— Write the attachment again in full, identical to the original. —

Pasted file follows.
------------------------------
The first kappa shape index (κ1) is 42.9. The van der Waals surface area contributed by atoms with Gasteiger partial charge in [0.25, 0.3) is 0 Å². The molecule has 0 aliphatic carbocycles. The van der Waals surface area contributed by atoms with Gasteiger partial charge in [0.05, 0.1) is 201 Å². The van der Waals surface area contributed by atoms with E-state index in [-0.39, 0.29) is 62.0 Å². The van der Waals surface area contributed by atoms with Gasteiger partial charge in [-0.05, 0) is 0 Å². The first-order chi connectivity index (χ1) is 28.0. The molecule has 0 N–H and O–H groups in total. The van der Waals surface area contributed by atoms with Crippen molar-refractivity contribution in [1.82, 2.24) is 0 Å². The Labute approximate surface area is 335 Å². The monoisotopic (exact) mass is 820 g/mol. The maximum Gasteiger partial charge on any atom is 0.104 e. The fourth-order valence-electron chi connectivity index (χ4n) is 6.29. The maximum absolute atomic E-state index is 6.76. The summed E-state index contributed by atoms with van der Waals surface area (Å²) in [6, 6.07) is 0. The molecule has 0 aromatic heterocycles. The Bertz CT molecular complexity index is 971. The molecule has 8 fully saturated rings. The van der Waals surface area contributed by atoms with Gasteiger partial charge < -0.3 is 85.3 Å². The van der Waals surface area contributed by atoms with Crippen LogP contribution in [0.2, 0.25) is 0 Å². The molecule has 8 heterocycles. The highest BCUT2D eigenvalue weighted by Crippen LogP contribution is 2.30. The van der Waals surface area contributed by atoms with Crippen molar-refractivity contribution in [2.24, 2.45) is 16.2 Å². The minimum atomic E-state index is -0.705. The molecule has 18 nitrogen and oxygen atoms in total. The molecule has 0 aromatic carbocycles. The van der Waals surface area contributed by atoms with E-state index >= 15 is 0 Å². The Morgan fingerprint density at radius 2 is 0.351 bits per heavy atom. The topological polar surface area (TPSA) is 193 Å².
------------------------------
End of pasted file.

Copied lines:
The first kappa shape index (κ1) is 42.9. The van der Waals surface area contributed by atoms with Gasteiger partial charge in [0.25, 0.3) is 0 Å². The molecule has 0 aliphatic carbocycles. The van der Waals surface area contributed by atoms with Gasteiger partial charge in [0.05, 0.1) is 201 Å². The van der Waals surface area contributed by atoms with E-state index in [-0.39, 0.29) is 62.0 Å². The van der Waals surface area contributed by atoms with Gasteiger partial charge in [-0.05, 0) is 0 Å². The first-order chi connectivity index (χ1) is 28.0. The molecule has 0 N–H and O–H groups in total. The van der Waals surface area contributed by atoms with Crippen molar-refractivity contribution in [1.82, 2.24) is 0 Å². The Labute approximate surface area is 335 Å². The monoisotopic (exact) mass is 820 g/mol. The maximum Gasteiger partial charge on any atom is 0.104 e. The fourth-order valence-electron chi connectivity index (χ4n) is 6.29. The maximum absolute atomic E-state index is 6.76. The summed E-state index contributed by atoms with van der Waals surface area (Å²) in [6, 6.07) is 0. The molecule has 0 aromatic heterocycles. The Bertz CT molecular complexity index is 971. The molecule has 8 fully saturated rings. The van der Waals surface area contributed by atoms with Gasteiger partial charge < -0.3 is 85.3 Å². The van der Waals surface area contributed by atoms with Crippen LogP contribution in [0.2, 0.25) is 0 Å². The molecule has 8 heterocycles. The highest BCUT2D eigenvalue weighted by Crippen LogP contribution is 2.30. The van der Waals surface area contributed by atoms with Crippen molar-refractivity contribution in [2.24, 2.45) is 16.2 Å². The minimum atomic E-state index is -0.705. The molecule has 18 nitrogen and oxygen atoms in total. The molecule has 0 aromatic carbocycles. The van der Waals surface area contributed by atoms with E-state index >= 15 is 0 Å². The Morgan fingerprint density at radius 2 is 0.351 bits per heavy atom. The topological polar surface area (TPSA) is 193 Å².